We had a full day of testing on Monday, starting at 7am.  

Jane did very well during her MRI, holding very still.  I think she may have even fallen asleep briefly during it!  After the MRI we had a quick coffee/chocolate milk break before continuing with our day :)

We started the afternoon at Photography (to document the outward appearance of Jane’s tumor) and managed to snap this picture.  (I won’t share the dozen or so less-than-cooperative shots it took to get this one good one!)

Despite growing another 4cm in the past 6 months,
Jane still relies on her trusty Puppy to get her through the visit.
We don’t have official volumes yet, but visually Dr Widemann (our pediatric neuro-oncologist) and Dombi (her radiologist) are calling Jane’s tumor stable, including the little superficial nodule on the right lower side of her face.  The plan at our last visit in March 2018 had been to increase Jane’s dose of study drug gradually to a total of 30mg twice daily in an effort to keep up with her overall growth, and for now we will be keeping to that plan.  Jane’s target dose of selumetinib is 39mg/m2/day (the dose is based on body surface area, or BSA, a combination of height and weight measured in square meters), so taking 30mg twice a day would come out to be 36mg/m2/day for Jane—close enough to target for now.

We arrived at Reagan National Airport for our flight home 2 hours early today.  I’m inexplicably weepy this morning (well, maybe not inexplicably since I’m tired and we’ve had a stressful couple of days), but it’s not helped now by being in an airport on Tuesday, September 11th at 8:46am.  There are memorial services occurring all over the airport—color guards and national anthems and moments of silence.  It’s hard to believe it’s been 17 years.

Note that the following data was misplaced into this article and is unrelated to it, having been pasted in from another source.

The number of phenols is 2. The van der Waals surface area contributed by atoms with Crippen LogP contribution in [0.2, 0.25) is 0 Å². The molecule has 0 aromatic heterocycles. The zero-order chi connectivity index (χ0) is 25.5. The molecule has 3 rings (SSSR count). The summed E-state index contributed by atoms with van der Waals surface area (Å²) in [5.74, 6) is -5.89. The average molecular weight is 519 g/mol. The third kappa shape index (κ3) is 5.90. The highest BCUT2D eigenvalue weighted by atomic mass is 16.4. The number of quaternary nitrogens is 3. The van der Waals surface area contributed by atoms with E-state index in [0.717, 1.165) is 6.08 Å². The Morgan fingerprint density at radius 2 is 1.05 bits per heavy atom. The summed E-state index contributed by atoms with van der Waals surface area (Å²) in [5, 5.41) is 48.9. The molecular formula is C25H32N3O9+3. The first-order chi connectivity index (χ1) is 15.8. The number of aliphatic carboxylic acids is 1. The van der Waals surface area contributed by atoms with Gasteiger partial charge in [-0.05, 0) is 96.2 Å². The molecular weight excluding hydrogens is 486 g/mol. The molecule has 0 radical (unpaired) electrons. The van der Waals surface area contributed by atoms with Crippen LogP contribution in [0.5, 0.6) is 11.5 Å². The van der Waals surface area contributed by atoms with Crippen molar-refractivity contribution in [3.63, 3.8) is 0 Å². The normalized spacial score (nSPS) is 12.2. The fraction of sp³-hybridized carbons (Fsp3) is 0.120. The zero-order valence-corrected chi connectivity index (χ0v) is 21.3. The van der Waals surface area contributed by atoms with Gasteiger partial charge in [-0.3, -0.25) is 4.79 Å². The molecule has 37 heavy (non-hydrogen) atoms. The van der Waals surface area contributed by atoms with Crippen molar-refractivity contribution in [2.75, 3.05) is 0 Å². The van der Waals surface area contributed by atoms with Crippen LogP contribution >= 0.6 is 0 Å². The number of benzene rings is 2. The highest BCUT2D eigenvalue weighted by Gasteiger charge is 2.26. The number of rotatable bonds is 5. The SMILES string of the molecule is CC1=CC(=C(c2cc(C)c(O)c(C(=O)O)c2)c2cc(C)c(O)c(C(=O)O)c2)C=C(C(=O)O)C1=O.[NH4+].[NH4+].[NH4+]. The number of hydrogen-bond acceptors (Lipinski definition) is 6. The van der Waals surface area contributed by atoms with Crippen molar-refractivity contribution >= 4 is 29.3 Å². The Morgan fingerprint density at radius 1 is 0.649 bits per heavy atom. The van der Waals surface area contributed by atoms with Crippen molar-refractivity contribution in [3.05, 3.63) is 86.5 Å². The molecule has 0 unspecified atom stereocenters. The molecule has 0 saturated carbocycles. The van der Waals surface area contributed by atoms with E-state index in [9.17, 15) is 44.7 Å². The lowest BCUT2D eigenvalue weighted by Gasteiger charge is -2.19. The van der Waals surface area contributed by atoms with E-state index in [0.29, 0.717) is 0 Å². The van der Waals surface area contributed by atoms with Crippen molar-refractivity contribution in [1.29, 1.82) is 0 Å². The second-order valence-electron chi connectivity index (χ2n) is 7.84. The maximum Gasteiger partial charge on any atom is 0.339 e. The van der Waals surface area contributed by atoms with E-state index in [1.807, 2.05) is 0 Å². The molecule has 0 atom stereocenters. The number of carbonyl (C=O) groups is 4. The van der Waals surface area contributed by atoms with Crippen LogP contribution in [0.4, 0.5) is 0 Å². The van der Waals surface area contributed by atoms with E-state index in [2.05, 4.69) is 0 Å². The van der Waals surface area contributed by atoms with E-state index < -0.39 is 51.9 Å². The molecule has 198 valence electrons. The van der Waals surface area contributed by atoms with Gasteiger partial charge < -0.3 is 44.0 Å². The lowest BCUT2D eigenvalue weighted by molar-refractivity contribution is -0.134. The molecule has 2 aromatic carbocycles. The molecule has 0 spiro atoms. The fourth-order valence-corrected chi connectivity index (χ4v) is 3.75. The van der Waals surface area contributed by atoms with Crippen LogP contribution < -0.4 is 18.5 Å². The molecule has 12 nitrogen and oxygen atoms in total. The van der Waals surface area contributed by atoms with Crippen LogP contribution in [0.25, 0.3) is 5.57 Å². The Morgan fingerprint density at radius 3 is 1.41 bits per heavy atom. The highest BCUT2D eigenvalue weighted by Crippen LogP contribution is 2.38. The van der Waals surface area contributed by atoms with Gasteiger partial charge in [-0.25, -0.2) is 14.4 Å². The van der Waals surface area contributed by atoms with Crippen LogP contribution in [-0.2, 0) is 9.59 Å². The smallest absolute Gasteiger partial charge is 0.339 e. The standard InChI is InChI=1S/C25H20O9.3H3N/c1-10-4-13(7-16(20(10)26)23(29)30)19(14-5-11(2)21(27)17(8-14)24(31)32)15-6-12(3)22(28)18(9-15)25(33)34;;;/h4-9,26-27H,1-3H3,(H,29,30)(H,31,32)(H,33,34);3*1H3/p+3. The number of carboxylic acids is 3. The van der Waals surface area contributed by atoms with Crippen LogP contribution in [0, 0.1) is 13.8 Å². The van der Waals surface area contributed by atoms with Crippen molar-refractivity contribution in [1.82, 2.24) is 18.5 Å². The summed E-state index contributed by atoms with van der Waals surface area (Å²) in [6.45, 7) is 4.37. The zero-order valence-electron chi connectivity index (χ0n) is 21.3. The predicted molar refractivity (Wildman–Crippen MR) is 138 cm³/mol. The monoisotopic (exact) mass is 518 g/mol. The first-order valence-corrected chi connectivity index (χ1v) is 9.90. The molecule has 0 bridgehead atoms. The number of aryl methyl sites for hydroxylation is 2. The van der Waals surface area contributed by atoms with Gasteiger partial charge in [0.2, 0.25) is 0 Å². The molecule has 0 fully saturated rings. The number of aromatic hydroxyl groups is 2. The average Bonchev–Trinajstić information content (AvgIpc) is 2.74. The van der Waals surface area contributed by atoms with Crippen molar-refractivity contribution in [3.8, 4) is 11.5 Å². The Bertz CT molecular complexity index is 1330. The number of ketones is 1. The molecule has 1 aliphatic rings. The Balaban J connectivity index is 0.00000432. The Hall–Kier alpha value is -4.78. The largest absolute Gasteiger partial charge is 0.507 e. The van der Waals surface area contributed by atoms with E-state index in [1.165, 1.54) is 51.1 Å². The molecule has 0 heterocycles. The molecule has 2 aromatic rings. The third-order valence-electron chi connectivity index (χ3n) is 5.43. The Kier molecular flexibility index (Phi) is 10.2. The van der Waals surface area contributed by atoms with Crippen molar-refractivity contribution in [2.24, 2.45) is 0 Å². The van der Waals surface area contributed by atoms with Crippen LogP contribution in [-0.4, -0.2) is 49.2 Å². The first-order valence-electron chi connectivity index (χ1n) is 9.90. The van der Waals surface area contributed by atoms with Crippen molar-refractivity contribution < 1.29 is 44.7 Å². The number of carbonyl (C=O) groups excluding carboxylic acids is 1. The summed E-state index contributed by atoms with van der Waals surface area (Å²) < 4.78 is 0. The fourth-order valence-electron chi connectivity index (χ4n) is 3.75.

Saturday, September 8, 2018

Running Update:

13.1 mi

5.0 mi

17.6 mi

Another New Haven Road Race done for the Children’s Tumor Foundation.  As anticipated, it was miserably hot and humid, but I finished!  Elite runner Sara Hall, who was the overall female winner of the 20K race, even commented in the NewHaven Register, “This was probably the most brutal conditions I’ve ever run in.”  (So it wasn’t just me complaining!)

At the start

Here I come!

Nearing the finish

I love this picture <3

Angela from the NF Endurance Team came all the way up from New York to cheer us on!

High fives for more NF team members

Now it’s time to focus on the Marine Corps Marathon, coming up October 28.  Hopefully it will be lots cooler by then!

Jane (and siblings) Update:
Jane, Alec, and Helen all started back to school this week, and everyone seems to be settling in with their new classes.  Here are everyone’s obligatory first day of school pictures :)

11th grader!

High School freshman!

Our 6th grade NF Hero

Waiting for the bus

NF Update:
Jane and I head back to NIH tomorrow—think shrink!  I’ll post results as soon as we learn them.

Meanwhile, I thought I’d introduce you to a campaign being run by the Childhood Tumour Trust, which is the UK’s analog to the Children’s Tumor Foundation in the US.  For Childhood Cancer Awareness Month in September, they are posting stories about children with NF with the hashtag #BenignIsNotFine.  Their point is that a benign tumor due to neurofibromatosis can be just as devastating as cancer and it’s not just malignant tumors that are treated by chemotherapy.  Check it out.